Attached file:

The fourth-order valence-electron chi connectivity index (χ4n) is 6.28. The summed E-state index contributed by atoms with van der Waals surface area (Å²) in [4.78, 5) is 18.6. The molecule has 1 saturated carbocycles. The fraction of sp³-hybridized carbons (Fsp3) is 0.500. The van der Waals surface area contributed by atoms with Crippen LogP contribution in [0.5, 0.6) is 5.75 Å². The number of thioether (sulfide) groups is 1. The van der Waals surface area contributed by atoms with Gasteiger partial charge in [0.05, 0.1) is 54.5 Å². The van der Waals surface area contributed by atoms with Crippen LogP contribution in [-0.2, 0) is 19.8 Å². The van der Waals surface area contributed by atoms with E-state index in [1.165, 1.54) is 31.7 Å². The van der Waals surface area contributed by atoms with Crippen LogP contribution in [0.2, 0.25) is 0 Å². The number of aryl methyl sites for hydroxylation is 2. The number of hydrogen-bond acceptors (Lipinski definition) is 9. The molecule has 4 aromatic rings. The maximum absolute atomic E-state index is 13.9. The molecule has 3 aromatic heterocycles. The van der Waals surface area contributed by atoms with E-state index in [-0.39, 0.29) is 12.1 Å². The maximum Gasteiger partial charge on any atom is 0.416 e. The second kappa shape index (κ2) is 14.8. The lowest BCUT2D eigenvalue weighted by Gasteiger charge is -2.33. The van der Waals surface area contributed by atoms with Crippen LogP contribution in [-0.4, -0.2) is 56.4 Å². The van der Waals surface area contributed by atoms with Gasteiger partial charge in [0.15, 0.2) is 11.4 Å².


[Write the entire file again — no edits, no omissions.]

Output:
The fourth-order valence-electron chi connectivity index (χ4n) is 6.28. The summed E-state index contributed by atoms with van der Waals surface area (Å²) in [4.78, 5) is 18.6. The molecule has 1 saturated carbocycles. The fraction of sp³-hybridized carbons (Fsp3) is 0.500. The van der Waals surface area contributed by atoms with Crippen LogP contribution in [0.5, 0.6) is 5.75 Å². The number of thioether (sulfide) groups is 1. The van der Waals surface area contributed by atoms with Gasteiger partial charge in [0.05, 0.1) is 54.5 Å². The van der Waals surface area contributed by atoms with Crippen LogP contribution in [-0.2, 0) is 19.8 Å². The van der Waals surface area contributed by atoms with E-state index in [1.165, 1.54) is 31.7 Å². The van der Waals surface area contributed by atoms with Crippen LogP contribution in [0.2, 0.25) is 0 Å². The number of aryl methyl sites for hydroxylation is 2. The number of hydrogen-bond acceptors (Lipinski definition) is 9. The molecule has 4 aromatic rings. The maximum absolute atomic E-state index is 13.9. The molecule has 3 aromatic heterocycles. The van der Waals surface area contributed by atoms with E-state index in [-0.39, 0.29) is 12.1 Å². The maximum Gasteiger partial charge on any atom is 0.416 e. The second kappa shape index (κ2) is 14.8. The lowest BCUT2D eigenvalue weighted by Gasteiger charge is -2.33. The van der Waals surface area contributed by atoms with Crippen LogP contribution in [-0.4, -0.2) is 56.4 Å². The van der Waals surface area contributed by atoms with Gasteiger partial charge in [0.15, 0.2) is 11.4 Å².